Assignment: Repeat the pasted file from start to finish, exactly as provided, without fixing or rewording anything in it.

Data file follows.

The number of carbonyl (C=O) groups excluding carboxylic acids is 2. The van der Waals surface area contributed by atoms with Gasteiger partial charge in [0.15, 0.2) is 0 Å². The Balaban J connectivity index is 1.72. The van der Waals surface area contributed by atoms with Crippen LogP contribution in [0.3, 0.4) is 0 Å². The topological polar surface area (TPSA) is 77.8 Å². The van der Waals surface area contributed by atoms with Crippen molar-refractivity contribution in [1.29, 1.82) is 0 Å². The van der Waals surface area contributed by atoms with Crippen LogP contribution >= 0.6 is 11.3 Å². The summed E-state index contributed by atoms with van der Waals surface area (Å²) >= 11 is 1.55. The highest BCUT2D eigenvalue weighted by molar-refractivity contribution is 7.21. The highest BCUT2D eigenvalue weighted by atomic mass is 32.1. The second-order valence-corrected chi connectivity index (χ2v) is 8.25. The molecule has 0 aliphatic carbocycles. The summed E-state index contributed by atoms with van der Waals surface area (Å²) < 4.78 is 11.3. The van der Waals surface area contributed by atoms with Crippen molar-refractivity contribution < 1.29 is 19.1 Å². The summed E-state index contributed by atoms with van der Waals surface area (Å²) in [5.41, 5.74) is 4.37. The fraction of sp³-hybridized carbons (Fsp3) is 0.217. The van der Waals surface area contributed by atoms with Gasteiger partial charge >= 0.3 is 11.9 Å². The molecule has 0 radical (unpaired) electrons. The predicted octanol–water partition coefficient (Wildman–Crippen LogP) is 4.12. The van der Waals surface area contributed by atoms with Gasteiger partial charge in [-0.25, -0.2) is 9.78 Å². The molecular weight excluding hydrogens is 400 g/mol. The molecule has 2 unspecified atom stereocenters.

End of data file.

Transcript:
The number of carbonyl (C=O) groups excluding carboxylic acids is 2. The van der Waals surface area contributed by atoms with Gasteiger partial charge in [0.15, 0.2) is 0 Å². The Balaban J connectivity index is 1.72. The van der Waals surface area contributed by atoms with Crippen LogP contribution in [0.3, 0.4) is 0 Å². The topological polar surface area (TPSA) is 77.8 Å². The van der Waals surface area contributed by atoms with Crippen molar-refractivity contribution in [1.29, 1.82) is 0 Å². The van der Waals surface area contributed by atoms with Crippen LogP contribution >= 0.6 is 11.3 Å². The summed E-state index contributed by atoms with van der Waals surface area (Å²) >= 11 is 1.55. The highest BCUT2D eigenvalue weighted by molar-refractivity contribution is 7.21. The highest BCUT2D eigenvalue weighted by atomic mass is 32.1. The second-order valence-corrected chi connectivity index (χ2v) is 8.25. The molecule has 0 aliphatic carbocycles. The summed E-state index contributed by atoms with van der Waals surface area (Å²) < 4.78 is 11.3. The van der Waals surface area contributed by atoms with Crippen molar-refractivity contribution < 1.29 is 19.1 Å². The summed E-state index contributed by atoms with van der Waals surface area (Å²) in [5.41, 5.74) is 4.37. The fraction of sp³-hybridized carbons (Fsp3) is 0.217. The van der Waals surface area contributed by atoms with Gasteiger partial charge >= 0.3 is 11.9 Å². The molecule has 0 radical (unpaired) electrons. The predicted octanol–water partition coefficient (Wildman–Crippen LogP) is 4.12. The van der Waals surface area contributed by atoms with Gasteiger partial charge in [-0.25, -0.2) is 9.78 Å². The molecular weight excluding hydrogens is 400 g/mol. The molecule has 2 unspecified atom stereocenters.